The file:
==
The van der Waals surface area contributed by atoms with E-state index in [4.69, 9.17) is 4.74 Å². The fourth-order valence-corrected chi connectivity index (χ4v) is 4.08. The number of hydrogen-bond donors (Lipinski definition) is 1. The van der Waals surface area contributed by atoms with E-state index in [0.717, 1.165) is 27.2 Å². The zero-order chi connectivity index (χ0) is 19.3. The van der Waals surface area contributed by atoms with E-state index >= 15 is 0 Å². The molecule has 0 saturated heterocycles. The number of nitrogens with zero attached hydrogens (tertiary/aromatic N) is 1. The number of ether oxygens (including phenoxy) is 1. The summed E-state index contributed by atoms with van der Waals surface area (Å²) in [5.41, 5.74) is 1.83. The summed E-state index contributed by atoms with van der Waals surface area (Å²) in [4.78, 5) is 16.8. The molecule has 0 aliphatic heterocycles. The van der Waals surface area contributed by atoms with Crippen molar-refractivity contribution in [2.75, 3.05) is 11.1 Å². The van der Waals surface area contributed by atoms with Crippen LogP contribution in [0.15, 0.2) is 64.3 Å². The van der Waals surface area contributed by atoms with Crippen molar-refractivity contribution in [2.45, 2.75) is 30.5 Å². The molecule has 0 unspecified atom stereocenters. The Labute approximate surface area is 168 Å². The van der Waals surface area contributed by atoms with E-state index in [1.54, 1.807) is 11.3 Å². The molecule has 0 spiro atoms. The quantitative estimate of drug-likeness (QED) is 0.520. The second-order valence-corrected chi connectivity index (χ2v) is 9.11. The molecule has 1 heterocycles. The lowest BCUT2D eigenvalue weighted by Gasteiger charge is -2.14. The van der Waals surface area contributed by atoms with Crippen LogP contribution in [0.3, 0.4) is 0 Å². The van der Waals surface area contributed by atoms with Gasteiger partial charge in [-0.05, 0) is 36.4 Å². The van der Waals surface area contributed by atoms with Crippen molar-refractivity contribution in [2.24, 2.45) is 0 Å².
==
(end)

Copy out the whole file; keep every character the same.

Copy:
The van der Waals surface area contributed by atoms with E-state index in [4.69, 9.17) is 4.74 Å². The fourth-order valence-corrected chi connectivity index (χ4v) is 4.08. The number of hydrogen-bond donors (Lipinski definition) is 1. The van der Waals surface area contributed by atoms with E-state index in [0.717, 1.165) is 27.2 Å². The zero-order chi connectivity index (χ0) is 19.3. The van der Waals surface area contributed by atoms with E-state index >= 15 is 0 Å². The molecule has 0 saturated heterocycles. The number of nitrogens with zero attached hydrogens (tertiary/aromatic N) is 1. The number of ether oxygens (including phenoxy) is 1. The summed E-state index contributed by atoms with van der Waals surface area (Å²) in [5.41, 5.74) is 1.83. The summed E-state index contributed by atoms with van der Waals surface area (Å²) in [4.78, 5) is 16.8. The molecule has 0 aliphatic heterocycles. The van der Waals surface area contributed by atoms with Crippen molar-refractivity contribution in [2.75, 3.05) is 11.1 Å². The van der Waals surface area contributed by atoms with Crippen LogP contribution in [0.15, 0.2) is 64.3 Å². The van der Waals surface area contributed by atoms with Crippen molar-refractivity contribution in [2.45, 2.75) is 30.5 Å². The molecule has 0 unspecified atom stereocenters. The Labute approximate surface area is 168 Å². The van der Waals surface area contributed by atoms with E-state index in [1.54, 1.807) is 11.3 Å². The molecule has 0 spiro atoms. The quantitative estimate of drug-likeness (QED) is 0.520. The second-order valence-corrected chi connectivity index (χ2v) is 9.11. The molecule has 1 heterocycles. The lowest BCUT2D eigenvalue weighted by Gasteiger charge is -2.14. The van der Waals surface area contributed by atoms with Crippen LogP contribution in [0.3, 0.4) is 0 Å². The van der Waals surface area contributed by atoms with Gasteiger partial charge in [-0.05, 0) is 36.4 Å². The van der Waals surface area contributed by atoms with Crippen molar-refractivity contribution in [2.24, 2.45) is 0 Å².